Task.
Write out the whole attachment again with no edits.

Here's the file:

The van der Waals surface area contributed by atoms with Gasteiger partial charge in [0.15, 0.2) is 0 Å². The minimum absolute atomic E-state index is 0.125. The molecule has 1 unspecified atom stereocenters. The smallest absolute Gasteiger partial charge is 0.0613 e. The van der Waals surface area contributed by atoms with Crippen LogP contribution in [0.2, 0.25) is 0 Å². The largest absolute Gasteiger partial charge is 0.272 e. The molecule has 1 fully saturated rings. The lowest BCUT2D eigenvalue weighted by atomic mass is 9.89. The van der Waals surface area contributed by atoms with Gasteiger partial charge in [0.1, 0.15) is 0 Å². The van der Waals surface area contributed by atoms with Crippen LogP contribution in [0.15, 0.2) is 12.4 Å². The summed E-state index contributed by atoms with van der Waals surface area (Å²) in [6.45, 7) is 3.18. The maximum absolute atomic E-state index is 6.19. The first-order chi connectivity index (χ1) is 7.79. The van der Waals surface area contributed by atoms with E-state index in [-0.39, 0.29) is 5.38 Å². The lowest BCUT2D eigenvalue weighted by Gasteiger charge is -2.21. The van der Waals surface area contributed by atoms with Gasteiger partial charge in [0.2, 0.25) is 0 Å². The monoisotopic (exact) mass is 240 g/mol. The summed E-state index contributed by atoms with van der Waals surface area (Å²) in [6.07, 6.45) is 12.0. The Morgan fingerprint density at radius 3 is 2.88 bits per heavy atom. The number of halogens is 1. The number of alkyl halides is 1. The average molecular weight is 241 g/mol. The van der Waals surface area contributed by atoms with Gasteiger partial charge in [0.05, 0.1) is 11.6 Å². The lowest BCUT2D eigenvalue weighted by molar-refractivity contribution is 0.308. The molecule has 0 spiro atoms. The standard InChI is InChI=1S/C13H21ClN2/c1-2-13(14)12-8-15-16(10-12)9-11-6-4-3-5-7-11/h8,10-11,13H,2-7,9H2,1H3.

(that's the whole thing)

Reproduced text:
The van der Waals surface area contributed by atoms with Gasteiger partial charge in [0.15, 0.2) is 0 Å². The minimum absolute atomic E-state index is 0.125. The molecule has 1 unspecified atom stereocenters. The smallest absolute Gasteiger partial charge is 0.0613 e. The van der Waals surface area contributed by atoms with Crippen LogP contribution in [0.2, 0.25) is 0 Å². The largest absolute Gasteiger partial charge is 0.272 e. The molecule has 1 fully saturated rings. The lowest BCUT2D eigenvalue weighted by atomic mass is 9.89. The van der Waals surface area contributed by atoms with Gasteiger partial charge in [0.1, 0.15) is 0 Å². The van der Waals surface area contributed by atoms with Crippen LogP contribution in [0.15, 0.2) is 12.4 Å². The summed E-state index contributed by atoms with van der Waals surface area (Å²) in [6.45, 7) is 3.18. The maximum absolute atomic E-state index is 6.19. The first-order chi connectivity index (χ1) is 7.79. The van der Waals surface area contributed by atoms with E-state index in [-0.39, 0.29) is 5.38 Å². The lowest BCUT2D eigenvalue weighted by Gasteiger charge is -2.21. The van der Waals surface area contributed by atoms with Gasteiger partial charge in [0.2, 0.25) is 0 Å². The monoisotopic (exact) mass is 240 g/mol. The summed E-state index contributed by atoms with van der Waals surface area (Å²) in [6.07, 6.45) is 12.0. The Morgan fingerprint density at radius 3 is 2.88 bits per heavy atom. The number of halogens is 1. The number of alkyl halides is 1. The average molecular weight is 241 g/mol. The van der Waals surface area contributed by atoms with Gasteiger partial charge in [0.05, 0.1) is 11.6 Å². The lowest BCUT2D eigenvalue weighted by molar-refractivity contribution is 0.308. The molecule has 0 spiro atoms. The standard InChI is InChI=1S/C13H21ClN2/c1-2-13(14)12-8-15-16(10-12)9-11-6-4-3-5-7-11/h8,10-11,13H,2-7,9H2,1H3.